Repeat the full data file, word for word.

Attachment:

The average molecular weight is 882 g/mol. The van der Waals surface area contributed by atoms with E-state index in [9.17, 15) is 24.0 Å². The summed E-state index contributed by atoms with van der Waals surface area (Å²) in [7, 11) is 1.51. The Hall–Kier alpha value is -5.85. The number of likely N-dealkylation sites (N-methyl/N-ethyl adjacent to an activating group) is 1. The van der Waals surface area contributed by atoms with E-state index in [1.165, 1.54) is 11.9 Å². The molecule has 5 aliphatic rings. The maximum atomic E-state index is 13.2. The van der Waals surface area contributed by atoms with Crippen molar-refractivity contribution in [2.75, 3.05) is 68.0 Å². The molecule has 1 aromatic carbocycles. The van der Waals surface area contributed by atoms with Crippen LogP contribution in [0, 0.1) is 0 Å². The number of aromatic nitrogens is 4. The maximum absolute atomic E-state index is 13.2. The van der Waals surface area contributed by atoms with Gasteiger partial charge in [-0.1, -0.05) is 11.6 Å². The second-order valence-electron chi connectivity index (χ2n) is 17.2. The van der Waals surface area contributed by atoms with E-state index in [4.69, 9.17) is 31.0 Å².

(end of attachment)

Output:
The average molecular weight is 882 g/mol. The van der Waals surface area contributed by atoms with E-state index in [9.17, 15) is 24.0 Å². The summed E-state index contributed by atoms with van der Waals surface area (Å²) in [7, 11) is 1.51. The Hall–Kier alpha value is -5.85. The number of likely N-dealkylation sites (N-methyl/N-ethyl adjacent to an activating group) is 1. The van der Waals surface area contributed by atoms with E-state index in [1.165, 1.54) is 11.9 Å². The molecule has 5 aliphatic rings. The maximum atomic E-state index is 13.2. The van der Waals surface area contributed by atoms with Crippen molar-refractivity contribution in [2.75, 3.05) is 68.0 Å². The molecule has 1 aromatic carbocycles. The van der Waals surface area contributed by atoms with Crippen LogP contribution in [0, 0.1) is 0 Å². The number of aromatic nitrogens is 4. The maximum absolute atomic E-state index is 13.2. The van der Waals surface area contributed by atoms with Gasteiger partial charge in [-0.1, -0.05) is 11.6 Å². The second-order valence-electron chi connectivity index (χ2n) is 17.2. The van der Waals surface area contributed by atoms with E-state index in [4.69, 9.17) is 31.0 Å².